Global companies all face the risk that their staff or partners will pay a bribe in order to win business. This risk can be mitigated by putting compliance programmes in place; however, there is also a way to reduce the impact of the risk on a single entity: insurance. By pooling resources and sharing the impact with a group of parties with similar risks, businesses can insure against the risk of bribery.
Brazil has seen a major growth in commerce in recent years, largely due to the success of Brazilian-owned and traded corporations, a stable economy, and an increased global focus on expanding and capitalising on Brazilian markets. As a result of legislation and industry leadership, there have also been a number of developments in the country’s corporate governance culture.
As part of the growth, expansion or re-direction of any company, there comes a point in time when one or more important strategic hires need to be made. These might include a CEO, board members or senior managers being hired with the aim of improving business performance.
Russian accession to the OECD Anti-Bribery Convention in February 2012, together with revisions of a wide range of policy areas in order to become an OECD member, at first appeared to be a huge leap forward. As part of this process, in January 2013 Russia introduced Article 13.3 of the Federal Anti-Corruption Law, which requires all entities in Russia to implement measures for preventing corruption. In essence, this is an unambiguous requirement for Russian companies to have compliance programmes in place. In accordance with the law, companies that fail to implement compliance programmes may be prosecuted even if no bribery is discovered.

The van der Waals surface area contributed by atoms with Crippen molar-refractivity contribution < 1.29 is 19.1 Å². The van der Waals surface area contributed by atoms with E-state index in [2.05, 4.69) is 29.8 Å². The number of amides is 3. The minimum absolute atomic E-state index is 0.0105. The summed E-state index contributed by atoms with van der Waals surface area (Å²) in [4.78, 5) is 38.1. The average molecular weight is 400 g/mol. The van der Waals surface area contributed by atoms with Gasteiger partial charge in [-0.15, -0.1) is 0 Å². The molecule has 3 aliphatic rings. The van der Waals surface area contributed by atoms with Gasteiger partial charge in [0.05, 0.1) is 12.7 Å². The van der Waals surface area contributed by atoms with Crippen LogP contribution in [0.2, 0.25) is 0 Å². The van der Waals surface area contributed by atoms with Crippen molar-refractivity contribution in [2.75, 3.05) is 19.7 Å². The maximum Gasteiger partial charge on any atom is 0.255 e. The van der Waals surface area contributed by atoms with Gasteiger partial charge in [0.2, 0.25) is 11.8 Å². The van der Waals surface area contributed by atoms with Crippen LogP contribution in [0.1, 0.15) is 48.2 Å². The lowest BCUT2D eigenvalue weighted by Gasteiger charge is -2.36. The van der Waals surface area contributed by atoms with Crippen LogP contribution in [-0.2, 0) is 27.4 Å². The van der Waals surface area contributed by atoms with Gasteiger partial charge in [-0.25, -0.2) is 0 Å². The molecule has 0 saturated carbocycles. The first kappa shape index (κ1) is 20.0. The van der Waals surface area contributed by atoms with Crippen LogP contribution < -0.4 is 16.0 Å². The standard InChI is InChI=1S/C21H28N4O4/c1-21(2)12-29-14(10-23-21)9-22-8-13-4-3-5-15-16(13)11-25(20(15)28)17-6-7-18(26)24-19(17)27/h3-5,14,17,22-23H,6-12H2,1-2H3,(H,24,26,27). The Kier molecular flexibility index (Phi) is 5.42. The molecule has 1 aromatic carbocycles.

A local court in Virginia in the United States has found former state governor Bob McDonnell, and his wife Maureen, guilty of corruption. A federal jury reached the conclusion that McDonnell, once considered a possible running mate to presidential candidate Mitt Romney in 2012, had abused his office by doing favours for a wealthy vitamin executive in return for gifts and loans.
A report into alleged corruption during the bidding process for the 2018 and 2022 FIFA World Cups could be delayed for a second time. This follows FIFA’s chief investigator Michael Garcia already postponing the initial date for the report’s release in July until the first week of September.
Houston-based Halliburton has agreed to pay a US$1.1 billion settlement in connection with the 2010 Deepwater Horizon oil spill, in a move that will limit its liability in any future court ruling. It also continued to deny any wrongdoing in connection with the oil spill, adding that the settlement was not an admission of liability.
Chinese antitrust regulators have given software maker Microsoft 20 days to respond to a series of questions about ‘incompatibility issues’ with its Windows operating system. The ultimatum was made by the State Administration for Industry and Commerce (SAIC) on 1 September following questioning of the company’s vice-president David Chen.
Cobalt International Energy has terminated ties with two Angolan oil partners in which top government officials from the African country held stakes but failed to disclose them to the Houston-based company.